Cross Country Ski
It may not be in our name but promoting winter activities and cross-country skiing has been in the heart of our store since the 50's. Today Kelowna Cycle carries the latest and most technology advanced ski equipment from Fischer, Atomic, Oneway, Alpina & Peltonen. Our staff is comprised of individuals that share a passion for the sport of cross-country skiing and take pride in consistently providing high levels of customer service. …
What is your flex?
For any skier, ski fit is the single most important factor when choosing skis. If the ski doesn’t fit properly, it simply can not perform at its potential!
Properly fit skis will help your ski technique and may even help you rid yourself of some bad technique habits.
How to Find Skis That Fit
The best way to find skis that fit properly is to allow time for us to help you in your selection of equipment.
The standard way of testing ski fit is by doing a camber test. In doing a camber test The skis are placed on the fitting block; next the skier will stand on top of the skis with their toes usually placed near the balance point. As ski technicians we will use or camber feeler gauge and move it under the ski (between the fitting block and the ski base). Depending on what type of skiing the customer will be doing (skate or classic, soft snow or hard packed conditions) we will make a decision on which pair of skis is the perfect fit.
The right boot...
Choosing the right cross country Ski Boot is just like trying to find a comfy slipper for your foot.
For classical touring, look for a comfortably snug fit with enough room for the socks you like. Generally, tourists will use socks the way hikers do, with a thin synthetic, silk or wool liner under a thicker wool or synthetic outer sock. Back-country skiers might want to have room for thicker socks, but some rely on the warmth of double boots to let them fit the boot snugger with a thinner sock.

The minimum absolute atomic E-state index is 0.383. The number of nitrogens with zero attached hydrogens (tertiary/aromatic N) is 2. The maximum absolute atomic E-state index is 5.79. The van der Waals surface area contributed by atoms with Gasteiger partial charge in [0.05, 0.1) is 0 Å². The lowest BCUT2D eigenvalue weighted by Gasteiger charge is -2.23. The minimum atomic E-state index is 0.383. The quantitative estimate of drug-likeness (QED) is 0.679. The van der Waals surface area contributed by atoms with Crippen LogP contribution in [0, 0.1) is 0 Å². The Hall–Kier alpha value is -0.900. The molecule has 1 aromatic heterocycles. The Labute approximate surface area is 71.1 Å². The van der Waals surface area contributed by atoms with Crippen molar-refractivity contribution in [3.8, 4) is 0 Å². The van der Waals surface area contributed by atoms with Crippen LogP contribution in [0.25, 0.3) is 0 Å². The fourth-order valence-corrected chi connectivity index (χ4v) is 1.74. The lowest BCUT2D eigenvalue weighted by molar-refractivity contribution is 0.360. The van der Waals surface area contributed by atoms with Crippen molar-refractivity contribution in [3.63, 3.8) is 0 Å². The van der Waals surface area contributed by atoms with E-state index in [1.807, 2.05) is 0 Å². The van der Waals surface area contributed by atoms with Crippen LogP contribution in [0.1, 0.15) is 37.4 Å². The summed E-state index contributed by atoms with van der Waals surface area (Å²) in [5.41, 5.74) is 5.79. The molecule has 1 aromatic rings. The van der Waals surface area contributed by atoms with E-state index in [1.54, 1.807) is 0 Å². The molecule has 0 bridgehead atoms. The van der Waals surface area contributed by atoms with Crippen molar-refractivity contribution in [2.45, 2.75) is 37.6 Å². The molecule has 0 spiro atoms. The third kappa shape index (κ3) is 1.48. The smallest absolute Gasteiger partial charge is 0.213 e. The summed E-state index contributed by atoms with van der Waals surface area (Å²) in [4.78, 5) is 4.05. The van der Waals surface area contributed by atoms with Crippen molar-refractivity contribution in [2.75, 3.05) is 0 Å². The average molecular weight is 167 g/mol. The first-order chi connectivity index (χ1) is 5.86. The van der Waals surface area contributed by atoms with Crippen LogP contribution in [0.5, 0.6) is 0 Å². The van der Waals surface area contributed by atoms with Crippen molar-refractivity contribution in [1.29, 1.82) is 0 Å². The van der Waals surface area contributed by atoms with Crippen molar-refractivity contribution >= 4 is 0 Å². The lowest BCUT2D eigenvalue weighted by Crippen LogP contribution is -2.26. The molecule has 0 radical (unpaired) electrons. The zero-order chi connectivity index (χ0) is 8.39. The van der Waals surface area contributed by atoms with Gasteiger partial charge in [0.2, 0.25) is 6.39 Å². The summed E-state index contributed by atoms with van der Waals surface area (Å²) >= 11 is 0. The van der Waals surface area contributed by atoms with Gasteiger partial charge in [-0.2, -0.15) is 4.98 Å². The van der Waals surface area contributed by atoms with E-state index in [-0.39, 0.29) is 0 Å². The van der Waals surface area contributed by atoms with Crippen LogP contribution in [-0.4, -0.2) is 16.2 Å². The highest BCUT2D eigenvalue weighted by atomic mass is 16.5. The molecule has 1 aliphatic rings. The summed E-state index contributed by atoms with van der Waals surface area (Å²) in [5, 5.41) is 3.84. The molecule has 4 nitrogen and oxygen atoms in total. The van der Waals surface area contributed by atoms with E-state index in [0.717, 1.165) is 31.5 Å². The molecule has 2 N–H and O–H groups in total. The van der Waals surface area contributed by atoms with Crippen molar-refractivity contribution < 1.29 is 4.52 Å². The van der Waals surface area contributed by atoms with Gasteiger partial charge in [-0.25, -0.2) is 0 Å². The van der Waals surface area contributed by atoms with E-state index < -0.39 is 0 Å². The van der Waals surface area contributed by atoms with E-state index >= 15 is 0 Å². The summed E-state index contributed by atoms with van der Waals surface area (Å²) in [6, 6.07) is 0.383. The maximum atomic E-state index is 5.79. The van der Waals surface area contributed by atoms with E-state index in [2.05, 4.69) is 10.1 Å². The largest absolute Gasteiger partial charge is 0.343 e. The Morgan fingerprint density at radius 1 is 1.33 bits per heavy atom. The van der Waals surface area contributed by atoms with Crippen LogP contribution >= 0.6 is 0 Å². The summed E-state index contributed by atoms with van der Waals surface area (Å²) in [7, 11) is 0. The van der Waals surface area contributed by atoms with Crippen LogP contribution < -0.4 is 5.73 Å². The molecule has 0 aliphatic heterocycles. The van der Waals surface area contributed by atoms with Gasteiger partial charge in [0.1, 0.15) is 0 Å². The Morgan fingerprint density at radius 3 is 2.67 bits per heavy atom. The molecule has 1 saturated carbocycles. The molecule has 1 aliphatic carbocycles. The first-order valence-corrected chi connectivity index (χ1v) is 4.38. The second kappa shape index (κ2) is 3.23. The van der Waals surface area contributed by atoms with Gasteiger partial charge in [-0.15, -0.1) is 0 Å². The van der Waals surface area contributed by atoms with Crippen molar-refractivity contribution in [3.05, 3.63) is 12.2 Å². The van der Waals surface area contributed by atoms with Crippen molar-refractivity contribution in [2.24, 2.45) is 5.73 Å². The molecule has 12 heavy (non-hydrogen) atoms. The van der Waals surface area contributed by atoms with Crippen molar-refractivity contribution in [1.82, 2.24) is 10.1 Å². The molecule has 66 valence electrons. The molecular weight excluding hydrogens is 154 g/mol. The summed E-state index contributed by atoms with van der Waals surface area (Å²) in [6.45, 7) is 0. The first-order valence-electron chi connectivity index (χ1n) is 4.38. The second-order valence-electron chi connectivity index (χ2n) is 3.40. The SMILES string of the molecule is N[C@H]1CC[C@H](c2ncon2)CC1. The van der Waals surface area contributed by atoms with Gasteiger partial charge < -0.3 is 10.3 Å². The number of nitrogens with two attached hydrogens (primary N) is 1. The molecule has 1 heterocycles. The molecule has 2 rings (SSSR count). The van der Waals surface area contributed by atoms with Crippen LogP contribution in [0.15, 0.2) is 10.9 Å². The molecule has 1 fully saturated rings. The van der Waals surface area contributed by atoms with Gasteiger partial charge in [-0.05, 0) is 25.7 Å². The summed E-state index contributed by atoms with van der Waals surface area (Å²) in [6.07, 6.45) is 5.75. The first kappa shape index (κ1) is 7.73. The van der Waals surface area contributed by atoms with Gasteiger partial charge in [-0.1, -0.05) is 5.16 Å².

For high-performance classical, wear the socks you like, generally thinner than for touring. Lace the boot snugly and then flex it. With your foot fully flexed, you should just feel the front of it with your toes. Hard contact means the boot is too small. No contact means you can probably size it down. Light contact means you have enough room for the boot to shorten as it flexes, but you still have as snug a boot as you can manage, for best control on downhills.
For skating, the boot should be the exact size of your foot, wearing the socks you find comfortable. Some people wear only a thin sock, others need the warmth of thick ones.
To test the fit, lace and buckle the boot snugly and stand on one foot. Gentle but definite contact all round your foot means you have the best size. Some people who prize control over comfort will go tighter. You never want to go looser. You will hate a loose skate boot. You want your toes to touch the end of the boot. If the choice is between crushing your toes or having a bit of room, you'll have to take the bit of room and fill it with a thicker sock.
Many skate boots have an adjustable heel strap which can adjust it almost half a size to help dial in the fit for your particular foot.
Waxes, brushes & more
We could probably write or find over 50 pages of information about the correct way to deal with waxing your skis, so we are not going to overwhelm you with detail here. We just want to let you know that we have all of your ski waxing needs covered.
- Rode / Toko / Swix / Start Waxes
- Training Waxes
- Low Fluorocarbon ( LF )
- High Fluorocarbon ( LF )
- Hydrocarbon ( CH )
- Express Grip & Glid Waxes
- Digital Snow Thermometers
- Nylon Brushes
- Brass Brushes
- Wax removers